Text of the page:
Inua Ellams’s adaptation – after Sophocles – is a strong piece full of bold thinking. As a play about democracy, the work feels timely. And there is a passion to both the writing and the production that creates a formidable energy.
Antigone is re-imagined as a youth leader from a Muslim background. One of her brothers becomes a police officer and the other a terrorist. It’s the latter who is denied a burial by Prime Minister Creon, who passes oppressive anti-terrorist laws and gets rid of the bill of human rights.
The changes are though-provoking and benefit from fulsome characterisation: not just Zainab Hasan’s lead role, which she performs with aplomb, but all Antigone’s family, who are depicted with equal care. The result is great roles for her brothers Eteocles and Polyneices, played by Abe Jarman and Nadeem Islam respectively. And her sister Ismene, played by Shazia Nicholls, is far more than the usual foil. Creon, who has been looking after the family, is made a strong study in power and Tony Jayawardena’s performance in the role is superb.
Ellams’s appraisal is full of intelligence, leaving the efficacy of protest an uncomfortably open question. Our heroine is released from prison through public opinion rather than debate – it’s ratings that count for rulers. And Ellams has a strict eye on privilege; it’s made clear that Antigone and her family have power. The roles of Haemon and Eurydice come to the fore, making important parts for Oliver Johnstone and Pandora Colin who bring a great deal of emotion to the show.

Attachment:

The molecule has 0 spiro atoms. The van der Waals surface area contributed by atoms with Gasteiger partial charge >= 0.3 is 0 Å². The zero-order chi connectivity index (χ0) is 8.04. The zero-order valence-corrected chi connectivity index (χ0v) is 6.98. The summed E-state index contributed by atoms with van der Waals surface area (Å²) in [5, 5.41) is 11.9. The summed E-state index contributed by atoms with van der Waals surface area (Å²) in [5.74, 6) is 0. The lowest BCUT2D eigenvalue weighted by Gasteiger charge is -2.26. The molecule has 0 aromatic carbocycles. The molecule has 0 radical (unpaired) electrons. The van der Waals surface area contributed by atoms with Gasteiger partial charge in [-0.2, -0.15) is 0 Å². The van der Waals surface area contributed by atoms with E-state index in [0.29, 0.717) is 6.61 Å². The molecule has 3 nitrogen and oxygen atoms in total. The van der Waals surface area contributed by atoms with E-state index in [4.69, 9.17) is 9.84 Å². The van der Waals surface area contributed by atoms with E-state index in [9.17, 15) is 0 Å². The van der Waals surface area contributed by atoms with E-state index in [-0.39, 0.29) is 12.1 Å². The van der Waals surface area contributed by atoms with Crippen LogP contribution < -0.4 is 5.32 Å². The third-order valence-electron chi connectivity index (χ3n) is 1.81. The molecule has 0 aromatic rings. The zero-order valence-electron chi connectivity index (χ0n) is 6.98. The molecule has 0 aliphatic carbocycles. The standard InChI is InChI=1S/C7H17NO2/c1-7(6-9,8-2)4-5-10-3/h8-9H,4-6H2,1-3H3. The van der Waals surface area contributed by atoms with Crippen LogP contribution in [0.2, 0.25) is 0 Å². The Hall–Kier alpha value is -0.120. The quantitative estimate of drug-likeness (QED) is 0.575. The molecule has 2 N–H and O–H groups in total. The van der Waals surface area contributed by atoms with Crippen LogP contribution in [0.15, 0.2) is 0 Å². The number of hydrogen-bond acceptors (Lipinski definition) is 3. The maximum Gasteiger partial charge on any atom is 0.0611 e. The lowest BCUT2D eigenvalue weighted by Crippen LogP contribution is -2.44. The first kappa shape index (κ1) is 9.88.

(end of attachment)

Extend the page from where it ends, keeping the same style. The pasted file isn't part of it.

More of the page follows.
Sections of the script in verse are the highlight: Ellams’s language brings force to the stage. But while the choreography from Carrie-Anne Ingrouille is good, the music by Michael ‘Mikey J’ Asante is overpowering. Sound is often tricky at Regent’s Park but isn’t the only problem in the production. Ellams’s plotting is great – this Antigone is exciting – but Max Webster’s direction feels rushed. A fast pace doesn’t always make a play more thrilling; the production comes across as nervous.
There are, also, tensions between the original and what Ellams’s has made from it. The contrasts are welcome but cause clucky moments. The remnants of Sophocles’s play, like the characters’ names or concerns for the city state, lead to stumbles. The show needs more change rather than less. Overall, this isn’t a big problem. And the solution seems easy – keep the structure of the source but do away with the ornament – but it does stop good ideas becoming great theatre.
Until 24 September 2022
Photos by Helen Murray